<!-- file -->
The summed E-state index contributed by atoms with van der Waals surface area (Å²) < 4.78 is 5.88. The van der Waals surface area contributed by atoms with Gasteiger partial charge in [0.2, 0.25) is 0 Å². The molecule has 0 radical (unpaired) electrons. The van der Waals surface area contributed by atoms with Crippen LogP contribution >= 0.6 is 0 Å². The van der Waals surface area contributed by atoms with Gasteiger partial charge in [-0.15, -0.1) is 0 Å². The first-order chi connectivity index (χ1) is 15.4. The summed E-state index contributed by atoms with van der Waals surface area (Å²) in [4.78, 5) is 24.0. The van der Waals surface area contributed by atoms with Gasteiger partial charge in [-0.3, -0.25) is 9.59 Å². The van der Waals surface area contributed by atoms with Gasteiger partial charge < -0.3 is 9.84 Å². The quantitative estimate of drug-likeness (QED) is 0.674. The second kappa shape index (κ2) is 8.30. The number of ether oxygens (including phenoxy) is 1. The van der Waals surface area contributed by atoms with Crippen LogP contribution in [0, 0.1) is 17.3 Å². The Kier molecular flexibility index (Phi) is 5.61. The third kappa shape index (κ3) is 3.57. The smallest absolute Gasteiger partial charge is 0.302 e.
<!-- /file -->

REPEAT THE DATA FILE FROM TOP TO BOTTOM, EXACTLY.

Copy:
The summed E-state index contributed by atoms with van der Waals surface area (Å²) < 4.78 is 5.88. The van der Waals surface area contributed by atoms with Gasteiger partial charge in [0.2, 0.25) is 0 Å². The molecule has 0 radical (unpaired) electrons. The van der Waals surface area contributed by atoms with Crippen LogP contribution >= 0.6 is 0 Å². The van der Waals surface area contributed by atoms with Gasteiger partial charge in [-0.15, -0.1) is 0 Å². The first-order chi connectivity index (χ1) is 15.4. The summed E-state index contributed by atoms with van der Waals surface area (Å²) in [4.78, 5) is 24.0. The van der Waals surface area contributed by atoms with Gasteiger partial charge in [-0.3, -0.25) is 9.59 Å². The van der Waals surface area contributed by atoms with Gasteiger partial charge < -0.3 is 9.84 Å². The quantitative estimate of drug-likeness (QED) is 0.674. The second kappa shape index (κ2) is 8.30. The number of ether oxygens (including phenoxy) is 1. The van der Waals surface area contributed by atoms with Crippen LogP contribution in [0, 0.1) is 17.3 Å². The Kier molecular flexibility index (Phi) is 5.61. The third kappa shape index (κ3) is 3.57. The smallest absolute Gasteiger partial charge is 0.302 e.